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Transfiguration family says goodbye

| Wednesday, June 4, 2008

Teresa Yanicko figures being forced out is God's way of telling her something.

The Transfiguration School sixth-grader is among dozens of students who will not return next year, and not by choice.

The school will close for good Thursday as part of a joint decision made by Diocese of Pittsburgh and school administrators as a result of declining enrollment.

"In my opinion, I think the school should stay open," said Yanicko, 12, of West Deer. "But, I think this is God's way of telling me I need to meet new people."

Yanicko and her schoolmates celebrated Transfiguration's 44-year history on Tuesday along with teachers, parents and former students. In all, more than 200 people crowded into the school's gym for an evening of music, skits, solemn goodbyes and food.

Although many said they were sad to see the school close, there were more smiles than tears as old classmates reunited and teachers encouraged students to carry with them the lessons they learned at Transfiguration.

"We are here to celebrate what Transfiguration School stood for and the spirit that will continue to be Transfiguration School," Principal Mary Ann Miller told those who gathered.

The celebratory spirit was more than evident during a candlelight vigil in which the crowd stood in a circle around the gym while the students repeatedly sang, "This Little Light of Mine," at the top of their lungs.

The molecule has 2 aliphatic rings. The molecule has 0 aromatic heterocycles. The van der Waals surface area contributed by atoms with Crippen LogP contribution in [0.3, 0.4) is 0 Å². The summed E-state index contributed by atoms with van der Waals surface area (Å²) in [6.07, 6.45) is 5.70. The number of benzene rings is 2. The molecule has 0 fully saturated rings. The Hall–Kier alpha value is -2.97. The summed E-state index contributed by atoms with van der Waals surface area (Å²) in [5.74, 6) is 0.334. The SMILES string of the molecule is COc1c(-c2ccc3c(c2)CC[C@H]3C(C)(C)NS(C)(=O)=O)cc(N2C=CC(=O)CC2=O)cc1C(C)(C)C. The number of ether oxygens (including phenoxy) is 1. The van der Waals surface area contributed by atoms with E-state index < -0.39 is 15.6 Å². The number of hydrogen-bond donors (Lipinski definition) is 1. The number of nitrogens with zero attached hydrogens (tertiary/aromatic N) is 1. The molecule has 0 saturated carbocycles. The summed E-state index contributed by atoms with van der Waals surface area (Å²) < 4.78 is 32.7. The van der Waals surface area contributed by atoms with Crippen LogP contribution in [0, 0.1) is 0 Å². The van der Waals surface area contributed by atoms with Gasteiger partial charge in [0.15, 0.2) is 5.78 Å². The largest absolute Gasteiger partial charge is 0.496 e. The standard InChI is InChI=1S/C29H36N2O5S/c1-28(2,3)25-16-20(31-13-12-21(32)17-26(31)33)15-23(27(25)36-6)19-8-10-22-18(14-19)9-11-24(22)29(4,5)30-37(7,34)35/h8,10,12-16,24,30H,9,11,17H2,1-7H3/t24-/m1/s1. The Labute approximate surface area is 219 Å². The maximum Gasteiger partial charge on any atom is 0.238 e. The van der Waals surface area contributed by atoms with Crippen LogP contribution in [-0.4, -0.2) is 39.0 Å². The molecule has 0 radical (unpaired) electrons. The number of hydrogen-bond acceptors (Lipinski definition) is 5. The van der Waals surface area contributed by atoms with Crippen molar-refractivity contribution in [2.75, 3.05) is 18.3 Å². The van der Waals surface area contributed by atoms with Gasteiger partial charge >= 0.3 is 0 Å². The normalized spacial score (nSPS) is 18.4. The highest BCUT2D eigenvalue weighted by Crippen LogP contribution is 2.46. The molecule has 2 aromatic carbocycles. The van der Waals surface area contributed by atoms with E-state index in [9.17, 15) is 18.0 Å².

Miller later said privately that enrollment has declined to a point at which the school couldn't keep its doors open without raising tuition costs.

School and diocese officials said in March that Transfiguration's enrollment has been declining for years, from 92 students in 2004-05 to 57 now in kindergarten through eighth grade.

Miller said that including preschoolers in the total figure would bump the number to 70.

Cost per pupil increased from $4,200 to $6,200 over the past four years. Tuition has risen, too, from $2,200 to $3,200.

Projections indicate the decline would have continued, and next year's projected tuition -- with even fewer students -- would be $4,500, with a $7,400 cost per pupil.

"It was a joint decision between the diocese and us," Miller said. "It was just one of those facts of life."

The Transfiguration community has seen some hard times recently. About two years ago, the parish church burned down. The diocese announced this year that the church wouldn't be rebuilt.

Miller said the decision not to rebuild the church and school closing are "totally separate issues." She added that the diocese plans to convert the school's gym into a sanctuary and continue church services at the school building.

Mass has been celebrated in the gym since the fire, she said.

Meantime, Miller said the majority of students -- about 65 percent -- will continue at other Roman Catholic schools in the area.

Yanicko said she will attend St. Mary School in Glenshaw, Shaler.

Eighth-grader Samantha Gulick, 13, of Tarentum wouldn't be returning to Transfiguration next year anyway, but said the closing still saddens her.

"I've been here for nine years," she said. "This is like a family."

Gulick's classmate, Joseph Vaerewyck, 14, of Tarentum, equated leaving the school to moving into a new house. Asked what he enjoyed most about his time at Transfiguration, he said, "Everything's been really special to me."

Gulick and Vaerewyck said they will attend St. Joseph High School in Harrison next year.

Christy McGranahan and Nacol Sharkins-Werries said they were shocked when it was announced earlier this year that the school would close.

The pair were part of Transfiguration's first kindergarten class in 1977.

"To everything there is a season," lamented Sharkins-Werries, 36, of Hampton.

Sharkins-Werries not only attended school at Transfiguration, she said she returned to teach music from 1994 to 1999.

Said McGranahan, 35, of Vandergrift, "It's sad. You think some things are going to be here forever."

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